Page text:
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Marco Grob - how to?

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  • Marco Grob - how to?

    Dear community,
    I was browsing on-line and was hardly able to find anything remotely available on how Marco Grob retouches his portraits. First, it has to be tge light and then the retouching. Anybody has any clue on the whole process end to end and specofically retouching?

  • #2
    Re: Marco Grob - how to?

    After a quick look into Marco Grob's portfolio I think he is mastering the lighting. I think most of the photos are mostly done in camera. Lighting can make or brake many photos.

    But, as many other artists, he does not have only one style. He is adapting to the subject, background etc. In few shots I can see he used dodge&burn quite heavy to improve the dramatic lighting.

    Alex, maybe you should post one photo here, so we can discuss more about that. It's quite difficult to take into consideration an entire portfolio.

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    • #3
      Re: Marco Grob - how to?

      https://www.instagram.com/p/BBerjcoPlOs/?hl=en
      Lets use this one as an example

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      • #4
        Re: Marco Grob - how to?

        It is surprising how much you can do with a sharp lens and contrasty lighting.

        I'm interested in how he's getting the dark around the side of the face. You can do it if the light's very close, and feathered down. Or maybe he's flagging the light. But contrast in the light is the foundation.

        And the rest of the look is some form of local contrast enhancement. Whether it's Clarity or Structure in something like Capture One, selective sharpening, or tone-mapping. I'd say the retouching's a little problematic, in having so much detail in the beard, your eye's very pulled down towards it. I think less processing would make for a more satisfying image.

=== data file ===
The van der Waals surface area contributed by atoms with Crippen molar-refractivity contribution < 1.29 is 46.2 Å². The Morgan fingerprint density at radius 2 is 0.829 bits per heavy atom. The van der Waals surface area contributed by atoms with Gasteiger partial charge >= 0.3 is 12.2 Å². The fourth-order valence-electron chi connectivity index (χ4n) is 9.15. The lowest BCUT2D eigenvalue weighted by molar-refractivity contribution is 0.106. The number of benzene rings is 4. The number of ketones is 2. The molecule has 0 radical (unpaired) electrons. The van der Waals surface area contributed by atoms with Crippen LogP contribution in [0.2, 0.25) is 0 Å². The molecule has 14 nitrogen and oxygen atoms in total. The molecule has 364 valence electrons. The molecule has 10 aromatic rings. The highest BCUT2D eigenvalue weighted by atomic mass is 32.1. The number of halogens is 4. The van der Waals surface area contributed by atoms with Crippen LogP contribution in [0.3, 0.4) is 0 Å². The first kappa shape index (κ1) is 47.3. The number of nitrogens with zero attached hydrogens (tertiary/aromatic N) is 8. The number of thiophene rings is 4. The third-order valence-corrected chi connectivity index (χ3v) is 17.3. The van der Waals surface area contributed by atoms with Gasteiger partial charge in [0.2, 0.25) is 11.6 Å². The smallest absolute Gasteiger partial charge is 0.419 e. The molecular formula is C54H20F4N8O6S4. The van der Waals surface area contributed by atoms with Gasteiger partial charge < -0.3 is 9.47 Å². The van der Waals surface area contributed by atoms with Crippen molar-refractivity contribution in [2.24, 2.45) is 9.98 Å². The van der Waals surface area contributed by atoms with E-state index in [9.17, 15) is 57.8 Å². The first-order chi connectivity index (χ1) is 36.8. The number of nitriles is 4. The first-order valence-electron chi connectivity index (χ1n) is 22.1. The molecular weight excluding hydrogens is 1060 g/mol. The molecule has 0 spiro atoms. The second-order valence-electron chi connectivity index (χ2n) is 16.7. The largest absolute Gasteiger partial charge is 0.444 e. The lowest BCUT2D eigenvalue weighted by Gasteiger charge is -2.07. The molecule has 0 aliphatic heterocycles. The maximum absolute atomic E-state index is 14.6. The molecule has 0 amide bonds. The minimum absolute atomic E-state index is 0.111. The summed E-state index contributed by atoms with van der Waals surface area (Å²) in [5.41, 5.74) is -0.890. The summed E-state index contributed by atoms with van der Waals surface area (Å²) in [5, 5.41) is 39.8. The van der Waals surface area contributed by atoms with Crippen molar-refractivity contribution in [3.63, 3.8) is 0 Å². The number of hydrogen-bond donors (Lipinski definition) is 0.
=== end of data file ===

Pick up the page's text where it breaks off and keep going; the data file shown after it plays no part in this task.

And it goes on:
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        • #5
          Re: Marco Grob - how to?

          Originally posted by AlexDylikowski View Post
          https://www.instagram.com/p/BBerjcoPlOs/?hl=en
          Lets use this one as an example
          Learn dodge & burn techniques (using brushes). There are tons of tutorials on this subject as a starting point. This includes learning about anatomy, proportion etc. and reminds me of another forum here: http://www.retouchpro.com/forums/pho...knowledge.html

          But first you need to figure out the lighting, to get the highlights and shadows in the right places. I am not a photographer, so can't help you with lighting. It seems to me like a modified version of Rembrandt lighting using black walls, but I might be talking nonsense now.

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          • #6
            Re: Marco Grob - how to?

            I would say some dodging & burning was used on this....check out the setup:
            http://www.iso1200.com/2016/02/how-s...-by-marco.html

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            • #7
              Re: Marco Grob - how to?

              Originally posted by Sara86 View Post
              And the rest of the look is some form of local contrast enhancement. Whether it's Clarity or Structure in something like Capture One, selective sharpening, or tone-mapping.
              It doesn't have to be that complicated. If you get the lighting right, lassoing and darkening a couple shadow areas isn't difficult at all, and you could get away with that here. Any kind of local contrast enhancement runs the risk of losing shadow detail in other parts of the image.

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              • #8
                Re: Marco Grob - how to?

                Originally posted by Sara86 View Post
                It is surprising how much you can do with a sharp lens and contrasty lighting.

                I'm interested in how he's getting the dark around the side of the face. You can do it if the light's very close, and feathered down. Or maybe he's flagging the light. But contrast in the light is the foundation.

                And the rest of the look is some form of local contrast enhancement. Whether it's Clarity or Structure in something like Capture One, selective sharpening, or tone-mapping. I'd say the retouching's a little problematic, in having so much detail in the beard, your eye's very pulled down towards it. I think less processing would make for a more satisfying image.
                You got it right. It is all in the light. Actually, it is the angle and direction of light, you do not have to flag it if you use narrow strip box (controls direction of light) at close proximity to create sharp fall off and stark contrast, the rest is just icing on the cake which is done in post work, which is mainly D&B.

                To OP, you can't just take existing photograph and turn it this way, the majority of work has to be created before hand.

                This leaves one aspect that no camera, light or Photoshop can do; connection with the subject and getting your subject to open up and connect with you as a photographer, you need to capture the inside of the person to create this connection with the viewer. No Photoshop required, it is called experience and the ability to connect and communicate with others.

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